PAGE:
In a presentation at the Open Networking Summit Europe on September 23rd, I’ll be introducing a new forwarding plane that we recently integrated into Network Service Mesh (NSM). NSM is the CNCF sandbox project that lets you run networking workloads for domains not covered by the Kubernetes default in a declarative, cloud native manner.
The forwarding plane is one of the two key NSM components that allow it to solve complicated L2/L3 use cases in Kubernetes that are otherwise challenging to address with existing networking models. Essentially, when the NSM local network service manager calls for connections to be made between a network service and client, the forwarding plane creates those connections. The forwarding plane solution I’ll be presenting is quite simple and designed to be both lightweight and portable, making it easy to implement and enabling more domains to benefit from cloud-native technologies.
In my talk, I’ll share how we built an entirely new forwarding plane from scratch, deliberately using tools that are available on almost every Linux machine to create a Kernel-based solution that can support a wide variety of network protocols that are not yet native in Kubernetes.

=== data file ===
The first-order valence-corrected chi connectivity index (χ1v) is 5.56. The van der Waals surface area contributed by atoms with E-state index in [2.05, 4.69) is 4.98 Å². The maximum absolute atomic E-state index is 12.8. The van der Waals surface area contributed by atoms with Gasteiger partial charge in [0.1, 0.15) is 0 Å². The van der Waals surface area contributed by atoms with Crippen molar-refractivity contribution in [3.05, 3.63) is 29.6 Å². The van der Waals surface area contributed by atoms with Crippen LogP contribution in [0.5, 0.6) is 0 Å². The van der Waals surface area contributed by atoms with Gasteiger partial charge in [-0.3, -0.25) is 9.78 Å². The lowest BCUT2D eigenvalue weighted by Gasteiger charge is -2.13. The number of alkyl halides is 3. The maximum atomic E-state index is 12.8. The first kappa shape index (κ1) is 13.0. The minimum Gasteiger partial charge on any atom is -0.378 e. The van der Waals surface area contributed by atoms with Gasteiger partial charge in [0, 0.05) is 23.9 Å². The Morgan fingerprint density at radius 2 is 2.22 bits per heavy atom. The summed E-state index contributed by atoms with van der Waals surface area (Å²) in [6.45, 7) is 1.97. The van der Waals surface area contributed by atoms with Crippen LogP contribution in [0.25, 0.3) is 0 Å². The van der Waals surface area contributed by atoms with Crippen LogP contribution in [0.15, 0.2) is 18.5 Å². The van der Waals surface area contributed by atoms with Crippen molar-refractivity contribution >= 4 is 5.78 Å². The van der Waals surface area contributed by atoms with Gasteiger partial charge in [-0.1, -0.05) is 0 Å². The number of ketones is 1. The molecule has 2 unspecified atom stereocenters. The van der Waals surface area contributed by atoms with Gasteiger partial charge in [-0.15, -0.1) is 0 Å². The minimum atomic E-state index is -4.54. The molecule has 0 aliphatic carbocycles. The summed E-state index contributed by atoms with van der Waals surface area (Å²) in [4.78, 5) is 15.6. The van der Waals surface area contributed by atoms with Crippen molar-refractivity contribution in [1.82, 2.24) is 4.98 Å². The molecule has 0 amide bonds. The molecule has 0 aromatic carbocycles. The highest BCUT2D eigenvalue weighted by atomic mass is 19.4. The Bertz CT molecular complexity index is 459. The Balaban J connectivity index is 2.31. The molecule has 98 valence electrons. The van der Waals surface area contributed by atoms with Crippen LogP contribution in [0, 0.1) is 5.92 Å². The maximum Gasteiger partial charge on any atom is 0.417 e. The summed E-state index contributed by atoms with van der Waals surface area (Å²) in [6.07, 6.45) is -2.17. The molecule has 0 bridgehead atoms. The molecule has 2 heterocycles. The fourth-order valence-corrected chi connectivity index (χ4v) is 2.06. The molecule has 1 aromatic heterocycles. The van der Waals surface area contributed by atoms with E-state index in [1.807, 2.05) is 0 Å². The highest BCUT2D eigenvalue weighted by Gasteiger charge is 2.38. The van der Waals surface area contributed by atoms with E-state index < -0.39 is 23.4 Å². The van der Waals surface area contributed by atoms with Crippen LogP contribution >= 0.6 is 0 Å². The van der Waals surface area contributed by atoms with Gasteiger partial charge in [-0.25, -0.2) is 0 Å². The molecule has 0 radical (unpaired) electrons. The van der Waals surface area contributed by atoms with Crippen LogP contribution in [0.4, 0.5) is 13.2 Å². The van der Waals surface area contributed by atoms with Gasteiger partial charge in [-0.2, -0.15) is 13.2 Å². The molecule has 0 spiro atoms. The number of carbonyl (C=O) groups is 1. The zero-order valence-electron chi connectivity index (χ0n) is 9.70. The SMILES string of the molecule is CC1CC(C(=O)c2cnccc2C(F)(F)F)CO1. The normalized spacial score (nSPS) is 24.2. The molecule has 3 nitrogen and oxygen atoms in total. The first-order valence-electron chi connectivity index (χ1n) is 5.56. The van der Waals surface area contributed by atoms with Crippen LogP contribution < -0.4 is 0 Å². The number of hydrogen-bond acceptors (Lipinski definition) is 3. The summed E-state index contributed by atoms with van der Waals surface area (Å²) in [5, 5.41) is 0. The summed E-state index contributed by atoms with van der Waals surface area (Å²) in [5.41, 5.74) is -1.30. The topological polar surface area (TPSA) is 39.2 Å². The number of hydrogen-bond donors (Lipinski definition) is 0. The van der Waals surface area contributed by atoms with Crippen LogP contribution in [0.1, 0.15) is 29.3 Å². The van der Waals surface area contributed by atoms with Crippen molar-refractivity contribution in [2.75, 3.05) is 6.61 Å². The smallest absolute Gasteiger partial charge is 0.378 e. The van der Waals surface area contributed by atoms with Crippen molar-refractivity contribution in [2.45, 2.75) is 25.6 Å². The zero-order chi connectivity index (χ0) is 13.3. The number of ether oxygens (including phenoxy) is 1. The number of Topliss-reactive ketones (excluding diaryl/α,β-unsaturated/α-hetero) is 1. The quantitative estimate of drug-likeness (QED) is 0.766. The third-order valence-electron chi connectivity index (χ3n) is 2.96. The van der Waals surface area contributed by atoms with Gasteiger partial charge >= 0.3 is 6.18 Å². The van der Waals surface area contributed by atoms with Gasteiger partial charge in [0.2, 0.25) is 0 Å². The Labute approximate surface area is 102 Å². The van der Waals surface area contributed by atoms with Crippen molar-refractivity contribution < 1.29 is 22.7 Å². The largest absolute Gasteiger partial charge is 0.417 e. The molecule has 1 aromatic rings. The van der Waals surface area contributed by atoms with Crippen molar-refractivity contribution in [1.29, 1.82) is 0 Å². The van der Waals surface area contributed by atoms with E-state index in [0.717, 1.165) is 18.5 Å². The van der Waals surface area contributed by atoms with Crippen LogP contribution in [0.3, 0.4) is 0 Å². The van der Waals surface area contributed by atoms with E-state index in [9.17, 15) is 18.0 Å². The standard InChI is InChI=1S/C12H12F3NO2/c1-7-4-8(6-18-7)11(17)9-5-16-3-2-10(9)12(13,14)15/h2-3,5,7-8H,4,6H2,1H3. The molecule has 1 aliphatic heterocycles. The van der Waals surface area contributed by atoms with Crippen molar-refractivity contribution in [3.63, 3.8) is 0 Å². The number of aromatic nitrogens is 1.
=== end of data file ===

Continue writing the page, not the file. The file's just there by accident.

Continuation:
Because the new forwarding plane all but free of dependencies, we expect deploying NSM to be easy in a wider variety of situations. We even tried deploying it on ARM64, and it worked flawlessly out of the box. And because it leverages network protocols that already exist in the Linux Kernel, it will be relatively simple to extend beyond its current scope.
The new forwarding plane is already merged into NSM, and in my talk, I’ll offer a brief explanation of how it works and how you can reproduce it for your own use.
The talk should be of interest to anyone wanting to understand what the forwarding plane in NSM does or looking for a template upon which they can build their own.
If you can’t make the talk, you can clone the Network Service Mesh project and try it out. And if you are interested in helping us out, we always welcome new contributors to join our growing community.
Lastly, for those unfamiliar with the NSM project or with service meshes in general, check out our two-part Untangling a Mess of Meshes series, which first explores networking and services meshes before moving on to NSM specifically.